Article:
We hate to break it to you, but your favourite Toronto haunts are probably haunted — that is, if you believe in ghosts and that type of fourth-dimension stuff. If you do, Halloween is the perfect time to embrace your inner Robert Stack (or Peter Venkman) and investigate spooky things. So here are our top five haunted places in Toronto. Grab your proton pack and trench coat and get going.
Toronto’s funkiest hotel is also the city’s oldest continually-operating hotel, so that’s a pretty good sign that it’s haunted. And it just so happens that the Gladstone is rumored to be haunted by a piano-playing ghost. As long as he doesn’t play “Chopsticks,” we’d welcome the musical distraction.
If a place has secret tunnels, then chances are there’s going to be a few ghosts roaming around, including a stern-looking old man gazing out from a window (who’s probably Sir Henry Pellatt, the castle’s original owner), a British redcoat in the stable, a lady in white walking the halls and someone knocking in the tunnel. Sounds like a party.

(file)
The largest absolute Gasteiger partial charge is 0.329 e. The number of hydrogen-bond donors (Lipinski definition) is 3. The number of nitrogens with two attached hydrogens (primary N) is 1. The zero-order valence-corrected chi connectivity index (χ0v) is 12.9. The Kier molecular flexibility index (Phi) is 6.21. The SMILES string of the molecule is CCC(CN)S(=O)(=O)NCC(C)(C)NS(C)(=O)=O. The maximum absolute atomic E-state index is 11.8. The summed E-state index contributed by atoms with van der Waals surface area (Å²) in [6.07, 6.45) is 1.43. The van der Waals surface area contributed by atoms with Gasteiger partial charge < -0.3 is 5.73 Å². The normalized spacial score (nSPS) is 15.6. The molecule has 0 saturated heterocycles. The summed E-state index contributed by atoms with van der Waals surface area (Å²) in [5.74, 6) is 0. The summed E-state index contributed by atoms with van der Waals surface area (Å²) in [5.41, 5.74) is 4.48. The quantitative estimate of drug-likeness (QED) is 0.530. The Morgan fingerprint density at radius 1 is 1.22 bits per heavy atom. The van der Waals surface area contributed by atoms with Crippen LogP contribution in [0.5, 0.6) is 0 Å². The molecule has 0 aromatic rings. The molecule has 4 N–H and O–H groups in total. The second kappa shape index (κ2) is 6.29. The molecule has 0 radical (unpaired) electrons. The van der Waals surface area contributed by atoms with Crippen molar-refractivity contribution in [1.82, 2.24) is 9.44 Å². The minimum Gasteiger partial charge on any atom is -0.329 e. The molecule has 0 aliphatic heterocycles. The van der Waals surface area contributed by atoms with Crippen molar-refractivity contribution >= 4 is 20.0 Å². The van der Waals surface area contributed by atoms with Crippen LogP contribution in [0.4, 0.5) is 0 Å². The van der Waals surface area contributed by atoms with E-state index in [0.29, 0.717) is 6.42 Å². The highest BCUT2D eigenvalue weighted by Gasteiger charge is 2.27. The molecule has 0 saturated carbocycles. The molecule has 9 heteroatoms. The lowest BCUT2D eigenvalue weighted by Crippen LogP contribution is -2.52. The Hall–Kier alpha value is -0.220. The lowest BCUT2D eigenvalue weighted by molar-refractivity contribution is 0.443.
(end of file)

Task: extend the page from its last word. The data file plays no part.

You want some spook on the side of your strip loin? Then head over to The Keg Mansion. During the time the Massey family owned the mansion, Lillian Massey died in the second-floor bedroom of the house. Her ghost is said to be roaming the woman’s washroom on the same floor. Trumping Lillian’s apparition is the ghost of the hanging maid, whose body has supposedly been spotted dangling in the foyer of the mansion. Apparently the maid hung herself because of grief over Lillian’s death, or, she may have been knocked up by one of the Massey sons and couldn’t bear the shame. We’re going with the latter.
So it turns out the vacant Lower Bay Station isn’t so vacant after all. The TTC station, which opened for six months in 1966, is rumored to be home to a lady in red who is said to have no legs and just kinda floats above the ground, which is pretty helpful if someone wanted to dance with her cheek to cheek.
If you’ve ever gone to the Winter Garden Theatre and thought, “One of these seats is not like the other,” then you’re on to something. While the theatre was undergoing renos, chairs were shipped in from Chicago’s legendary Biograph Theater, including the last seat on which John “Public Enemy #1” Dillinger sat. Fittingly, Dillinger’s last chair is specially upholstered to point out its significance, but its weird energy probably gives itself away anyway (apparently the chair has “a mind of its own”). Special note: the notorious bank robber was gunned down outside the Biograph after attending a show with Anna Sage, who was nicknamed Woman in Red. We’re not saying Sage got sucked into some weird, ghoulish fourth dimension that has her stuck in the Lower Bay Station, but that would be pretty cool if it happened.